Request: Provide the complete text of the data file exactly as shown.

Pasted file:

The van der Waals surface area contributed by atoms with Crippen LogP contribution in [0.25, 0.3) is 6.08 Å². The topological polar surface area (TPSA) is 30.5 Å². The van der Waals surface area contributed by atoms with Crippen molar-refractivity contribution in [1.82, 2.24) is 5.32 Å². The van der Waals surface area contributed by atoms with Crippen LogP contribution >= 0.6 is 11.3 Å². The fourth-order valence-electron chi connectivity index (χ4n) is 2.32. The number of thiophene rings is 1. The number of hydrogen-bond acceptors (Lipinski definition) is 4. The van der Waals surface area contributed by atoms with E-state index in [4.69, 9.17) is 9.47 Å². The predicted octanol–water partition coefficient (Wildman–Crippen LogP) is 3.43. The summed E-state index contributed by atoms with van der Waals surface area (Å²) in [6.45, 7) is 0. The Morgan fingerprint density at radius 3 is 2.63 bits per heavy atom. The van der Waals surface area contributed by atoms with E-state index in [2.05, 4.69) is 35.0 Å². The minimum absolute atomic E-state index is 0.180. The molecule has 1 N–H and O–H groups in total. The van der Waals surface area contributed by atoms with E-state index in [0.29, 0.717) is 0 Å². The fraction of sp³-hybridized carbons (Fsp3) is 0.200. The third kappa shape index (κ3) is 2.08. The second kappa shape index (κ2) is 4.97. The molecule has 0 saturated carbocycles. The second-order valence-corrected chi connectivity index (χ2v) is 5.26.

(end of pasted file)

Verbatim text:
The van der Waals surface area contributed by atoms with Crippen LogP contribution in [0.25, 0.3) is 6.08 Å². The topological polar surface area (TPSA) is 30.5 Å². The van der Waals surface area contributed by atoms with Crippen molar-refractivity contribution in [1.82, 2.24) is 5.32 Å². The van der Waals surface area contributed by atoms with Crippen LogP contribution >= 0.6 is 11.3 Å². The fourth-order valence-electron chi connectivity index (χ4n) is 2.32. The number of thiophene rings is 1. The number of hydrogen-bond acceptors (Lipinski definition) is 4. The van der Waals surface area contributed by atoms with E-state index in [4.69, 9.17) is 9.47 Å². The predicted octanol–water partition coefficient (Wildman–Crippen LogP) is 3.43. The summed E-state index contributed by atoms with van der Waals surface area (Å²) in [6.45, 7) is 0. The Morgan fingerprint density at radius 3 is 2.63 bits per heavy atom. The van der Waals surface area contributed by atoms with E-state index in [2.05, 4.69) is 35.0 Å². The minimum absolute atomic E-state index is 0.180. The molecule has 1 N–H and O–H groups in total. The van der Waals surface area contributed by atoms with E-state index in [0.29, 0.717) is 0 Å². The fraction of sp³-hybridized carbons (Fsp3) is 0.200. The third kappa shape index (κ3) is 2.08. The second kappa shape index (κ2) is 4.97. The molecule has 0 saturated carbocycles. The second-order valence-corrected chi connectivity index (χ2v) is 5.26.